A big improvement in stored water volumes, markets above $500 a bale and irrigated Australian crops averaging a world-leading 11 bales a hectare provide a lot of incentive for growing cotton says Cotton Australia's chief executive officer, Adam Kay.

New growers rush to join cotton’s 4m bale bounce back

First time dryland cotton growers are lining up in droves to join the fibre crop’s rebounding fortunes after an unusually wet winter sets the scene for a 4 million bale crop.

First time dryland cotton growers are lining up in droves to join the fibre crop’s rebounding fortunes after an unusually wet winter and spring sets the scene for a 4 million bale crop.

Cotton Australia is tipping a total planting area of up to 520,000 hectares this summer.

That’s at least double the 220,000ha grown in 2015-16 after a run of dry seasons and irrigation water shortages slashed production more than 50 per cent on the prior year.

Apart from a big resurgence in irrigated crop confidence in central and northern NSW and much improved prospects in Queensland, this year’s good soil moisture levels have also prompted unprecedented interest in rain-grown (dryland) crops.

Cotton Australia chief executive officer, Adam Kay, said about 80 dryland growers who had apparently never planted cotton before were joining Australia’s relatively select band of 1500 corporate and family fibre crop producers this year.

Full soil moisture profiles across NSW and parts of southern Queensland, greater row width options on modern harvesting machinery and Monsanto’s new Bollgard 3 pest resistant cotton variety had opened big prospects for rain-grown production.

Some of this year’s first time growers are planting into paddocks which got too wet and saw winter crops drown or sprayed out last month.

Others are planting cotton in country which otherwise would have grown sorghum if feed grain prices were more attractive.

Mr Kay said the new Bollgard genetically modified seed line would eliminate the need for deep post harvest cultivation (pupae busting) in many cotton crops – depending on how late they were picked – and require reduced planting areas of cotton and pigeon peas as beneficial insect refuges.

Breeding up beneficial insects keeps major pests such as heliothis caterpillars, and pesticide resistance risks, in check.

With markets still paying above the all-important $500 a bale profitability mark and irrigated Australian crops now averaging a world-leading 11 bales/ha, Mr Kay said there was a lot of incentive to grow cotton.

After deducting growing costs averaging about $4000/ha, a forward sold average irrigated crop would reap about $1500/ha profit.

“The record wet winter hasn’t been such a good thing for farms in flooded areas, but it’s been fantastic for cotton industry confidence as storages fill and overflow, particularly in NSW,” he told a Farm Writers Association of NSW lunch on Friday.

“Four months ago the Macquarie Valley system had just 10pc volume in its main storage, Burrendong Dam - now it’s 130pc full and they can’t get water out of it fast enough.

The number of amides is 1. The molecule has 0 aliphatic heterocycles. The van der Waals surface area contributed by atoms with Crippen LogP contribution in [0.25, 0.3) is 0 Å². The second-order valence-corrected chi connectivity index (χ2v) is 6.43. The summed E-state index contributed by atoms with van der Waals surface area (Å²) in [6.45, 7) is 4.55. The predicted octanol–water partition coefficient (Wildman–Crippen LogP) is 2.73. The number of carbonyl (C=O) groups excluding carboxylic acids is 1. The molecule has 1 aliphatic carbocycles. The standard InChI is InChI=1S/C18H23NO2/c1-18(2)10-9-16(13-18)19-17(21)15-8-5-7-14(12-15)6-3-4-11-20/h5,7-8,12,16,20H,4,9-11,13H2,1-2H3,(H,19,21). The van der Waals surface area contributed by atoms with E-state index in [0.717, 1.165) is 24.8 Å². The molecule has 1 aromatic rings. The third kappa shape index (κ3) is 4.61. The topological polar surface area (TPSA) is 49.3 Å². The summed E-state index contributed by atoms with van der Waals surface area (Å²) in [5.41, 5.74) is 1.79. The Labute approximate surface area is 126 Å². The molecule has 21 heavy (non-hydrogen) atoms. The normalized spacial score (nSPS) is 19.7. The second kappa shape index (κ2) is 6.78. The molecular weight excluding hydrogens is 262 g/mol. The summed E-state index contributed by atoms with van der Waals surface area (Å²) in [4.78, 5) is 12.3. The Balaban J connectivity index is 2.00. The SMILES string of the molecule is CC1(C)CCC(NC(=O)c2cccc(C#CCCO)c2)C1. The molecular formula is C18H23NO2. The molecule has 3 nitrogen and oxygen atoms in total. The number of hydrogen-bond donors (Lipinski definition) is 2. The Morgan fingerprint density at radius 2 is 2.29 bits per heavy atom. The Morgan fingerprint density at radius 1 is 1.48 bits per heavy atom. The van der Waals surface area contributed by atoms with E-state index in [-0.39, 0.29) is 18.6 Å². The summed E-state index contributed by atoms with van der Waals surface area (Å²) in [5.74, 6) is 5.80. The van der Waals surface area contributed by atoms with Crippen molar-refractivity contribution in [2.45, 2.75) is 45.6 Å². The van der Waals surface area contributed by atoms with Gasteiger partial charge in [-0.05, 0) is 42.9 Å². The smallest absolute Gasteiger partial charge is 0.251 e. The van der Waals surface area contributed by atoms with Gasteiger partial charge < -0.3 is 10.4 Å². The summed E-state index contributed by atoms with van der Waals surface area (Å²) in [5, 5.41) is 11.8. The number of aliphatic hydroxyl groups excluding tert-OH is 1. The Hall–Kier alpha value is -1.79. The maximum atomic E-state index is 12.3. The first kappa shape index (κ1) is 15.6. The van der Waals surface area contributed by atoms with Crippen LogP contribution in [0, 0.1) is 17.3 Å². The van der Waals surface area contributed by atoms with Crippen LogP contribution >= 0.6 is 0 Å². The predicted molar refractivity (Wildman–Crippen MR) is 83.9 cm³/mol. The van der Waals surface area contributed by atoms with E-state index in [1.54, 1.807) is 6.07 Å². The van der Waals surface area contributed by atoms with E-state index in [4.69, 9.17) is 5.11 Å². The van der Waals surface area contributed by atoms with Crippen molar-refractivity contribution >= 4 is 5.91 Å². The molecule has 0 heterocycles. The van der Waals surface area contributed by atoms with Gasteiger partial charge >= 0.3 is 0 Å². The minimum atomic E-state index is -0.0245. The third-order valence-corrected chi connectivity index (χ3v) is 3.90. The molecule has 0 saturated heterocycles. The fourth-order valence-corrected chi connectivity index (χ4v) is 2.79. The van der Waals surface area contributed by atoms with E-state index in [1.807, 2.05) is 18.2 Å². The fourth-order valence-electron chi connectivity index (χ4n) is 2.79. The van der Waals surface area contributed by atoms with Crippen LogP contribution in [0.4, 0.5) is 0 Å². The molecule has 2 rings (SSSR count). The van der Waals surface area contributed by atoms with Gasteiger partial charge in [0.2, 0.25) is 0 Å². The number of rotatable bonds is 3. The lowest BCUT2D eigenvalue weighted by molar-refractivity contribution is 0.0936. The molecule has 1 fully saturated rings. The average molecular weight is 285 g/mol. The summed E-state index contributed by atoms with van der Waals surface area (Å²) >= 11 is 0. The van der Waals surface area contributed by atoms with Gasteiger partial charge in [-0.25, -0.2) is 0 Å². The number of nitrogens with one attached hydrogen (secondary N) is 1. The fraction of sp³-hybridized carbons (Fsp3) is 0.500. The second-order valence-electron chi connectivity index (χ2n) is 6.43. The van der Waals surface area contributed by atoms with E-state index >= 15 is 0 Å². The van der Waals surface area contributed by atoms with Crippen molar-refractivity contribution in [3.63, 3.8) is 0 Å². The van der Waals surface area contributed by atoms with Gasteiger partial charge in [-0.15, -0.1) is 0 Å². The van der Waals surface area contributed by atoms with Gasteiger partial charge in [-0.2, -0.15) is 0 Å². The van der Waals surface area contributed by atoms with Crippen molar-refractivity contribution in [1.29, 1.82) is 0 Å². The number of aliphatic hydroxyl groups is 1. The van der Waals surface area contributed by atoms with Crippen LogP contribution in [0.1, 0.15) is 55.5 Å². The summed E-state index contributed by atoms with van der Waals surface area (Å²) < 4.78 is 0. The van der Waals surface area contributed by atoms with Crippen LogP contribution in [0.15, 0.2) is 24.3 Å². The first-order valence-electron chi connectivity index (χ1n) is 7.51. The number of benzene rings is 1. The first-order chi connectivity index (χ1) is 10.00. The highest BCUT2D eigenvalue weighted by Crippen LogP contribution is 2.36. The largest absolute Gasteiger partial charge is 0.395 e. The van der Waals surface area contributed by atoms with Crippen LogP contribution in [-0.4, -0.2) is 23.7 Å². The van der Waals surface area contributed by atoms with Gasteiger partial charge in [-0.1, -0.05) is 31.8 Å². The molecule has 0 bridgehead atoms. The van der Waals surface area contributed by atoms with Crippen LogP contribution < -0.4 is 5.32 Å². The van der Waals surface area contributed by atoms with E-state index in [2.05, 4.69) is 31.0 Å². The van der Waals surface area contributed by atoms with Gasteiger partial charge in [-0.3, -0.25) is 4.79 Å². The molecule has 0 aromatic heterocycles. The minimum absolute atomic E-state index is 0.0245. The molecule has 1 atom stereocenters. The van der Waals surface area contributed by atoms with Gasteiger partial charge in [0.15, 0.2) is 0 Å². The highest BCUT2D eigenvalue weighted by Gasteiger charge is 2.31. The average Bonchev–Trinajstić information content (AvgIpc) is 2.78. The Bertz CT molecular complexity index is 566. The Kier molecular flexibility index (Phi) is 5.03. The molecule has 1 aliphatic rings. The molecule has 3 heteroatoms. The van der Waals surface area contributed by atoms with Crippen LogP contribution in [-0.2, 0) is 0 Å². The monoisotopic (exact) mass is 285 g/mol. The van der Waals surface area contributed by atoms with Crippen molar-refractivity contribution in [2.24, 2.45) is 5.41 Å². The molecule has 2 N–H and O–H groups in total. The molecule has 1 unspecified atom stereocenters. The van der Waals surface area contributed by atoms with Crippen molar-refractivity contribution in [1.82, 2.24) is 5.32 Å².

“That means growers in the Macquarie now have certainty of crop production and can sell into forward markets for the next two to three years.

“It’s a similar story in other valleys.”

About 320,000ha of irrigated crop was anticipated this season and up to 200,000ha of dryland plantings.

Potential for a surge in southern Queensland dryland plantings also exists if a decent rain event occurs on the Darling Downs in the next month.

While too much rain, floodwater and cool temperatures had put the brakes on the booming southern NSW cotton industry’s expansion this season, he said the Murray and Murrumbidgee crop would probably still plant much more than half last year’s cotton area, as farmers tried their luck and pushed sowing dates as late as early November.

Backed by four ginning operations, the southern NSW crop yielded 600,000 bales in 2015. 

In coming seasons it would creep deeper south and west of Berrigan along the Murray River, and continue spilling into northern Victoria.

Cotton had provided an attractive summer crop alternative in the south, but growers still had the valuable option to plant rice or corn if markets or planting conditions were more conducive - which may be the case this year.

Mr Kay said southern irrigators had been pleased to try new precision planting ideas and adopt plant breeding and agronomic research from an Australian industry with a global reputation for production efficiency because it gave them more cropping income choices.

“And in years like this when cotton’s planting window hasn’t been so good and is now closing, they can still plant rice well into November,” he said.

“It’s not a cotton versus rice versus corn or sorghum situation – it’s all about having more opportunities to choose from.”  

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